While she was content with her life in the convent, after her encounter with Robert, Lisa struggled with her feelings.
‘I didn’t know what it feels like to be in love and I thought the sisters could see it in my face. So I became quite nervous. I could feel the change in me and that scared me,’ she said.
Eventually, she confessed her feelings for Robert to her prioress, who couldn’t understand how she could have fallen in love with the monk in just a week and without any interactions.
Lisa wondered how her bishop, the rest of her religious order and her own family would react to her decision to leave the church. She also was worried about how it would affect her relationship with God.
While the pair went through their decision to leave their religious order to be together, they admitted they initially struggled with life outside the monastery
Polish-born Robert, who was a monk for 13, was accepted by the Church of England after the Carmelites kicked him out for marrying Lisa
However, the prioress’s curt reaction to her news convinced her to pack the few belongings she had and to leave the convent to meet Robert at a pub called Black Bull.
She said she instantly began to struggle with her faith as she left the convent, admitting she even thought of taking her own life, but got the courage to follow through on her decision when she caught a glimpse of Robert through the pub’s window.
Robert, who was born and raised in Poland but came to London and joined the Carmelite order in 2002, admitted that he shared her fears about starting a marriage in his fifties, but the couple went ahead with their decision.
Robert in his vestments. The couple stressed that their faith is at the centre of everything they do and that they are both devoted to god
Lisa, in habit, admitted she draws on her faith to feel grounded in the modern world, after getting used to the silence of monastic life
However, in spite of the connection they felt, they still struggled with life outside the priory.
Lisa admitted the couple felt particularly low during the first Christmas they spent away from monastic life in 2015.
She added the couple felt like Shakespearean star-crossed lovers and thought about ending it because the start of their relationship outside of the order was so hard to bear.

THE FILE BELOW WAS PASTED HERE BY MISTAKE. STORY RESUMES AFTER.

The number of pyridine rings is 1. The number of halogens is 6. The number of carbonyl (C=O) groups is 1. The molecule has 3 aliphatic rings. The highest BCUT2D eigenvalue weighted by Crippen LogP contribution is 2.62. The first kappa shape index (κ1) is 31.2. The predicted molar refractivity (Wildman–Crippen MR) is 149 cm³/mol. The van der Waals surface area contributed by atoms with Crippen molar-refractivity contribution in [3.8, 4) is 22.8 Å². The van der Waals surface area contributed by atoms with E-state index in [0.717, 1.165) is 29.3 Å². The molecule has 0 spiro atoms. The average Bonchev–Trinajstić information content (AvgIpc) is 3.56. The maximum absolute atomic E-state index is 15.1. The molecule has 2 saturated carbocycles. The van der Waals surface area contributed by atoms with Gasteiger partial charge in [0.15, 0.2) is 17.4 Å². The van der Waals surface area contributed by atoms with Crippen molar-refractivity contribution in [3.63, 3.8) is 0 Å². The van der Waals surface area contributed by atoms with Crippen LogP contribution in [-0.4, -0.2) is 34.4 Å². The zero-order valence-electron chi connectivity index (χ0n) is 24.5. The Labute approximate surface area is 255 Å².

She recounted a moment where the pair both cried at the job centre when they were asked if they had any transferable skills.
They had another emotional moment when Robert bought and translated a book written in Polish about nuns who left their order.
The couple stopped on the side of the M62 to cry together as they read the stories that they found were so relatable to their own situation.
However, they managed to find balance in their new lives by reconnecting with their faith outside of the priory.
‘All through your religious life, you’re told your heart is supposed to be undivided and given to God. Suddenly I felt like my heart was expanding to hold Robert, but I realised it also held everything else that I had. And I didn’t feel any different about God, and that was reassuring to me,’ Lisa said.
Robert was told he could no longer be a member of the Carmelite order, but soon joined the Church of England and is now a vicar in the village of Hutton Rudby in North Yorkshire, where the couple live.
Lisa worked in a funeral home before becoming a hospital chaplain and admitted she is now getting used to trying on different clothes and different hairstyles after spending 24 years in the religious habit.
She admitted that if it weren’t for Robert, she would return to her convent life in a heartbeat, because she got used to the silence of monastic life and struggles to keep herself grounded in the modern world.
The former nun said she looks at her life with Robert as two Carmelites living together and devoting their lives to God.
She added that Christ is at the centre of her and Robert’s marriage and at the centre of everything the couple does.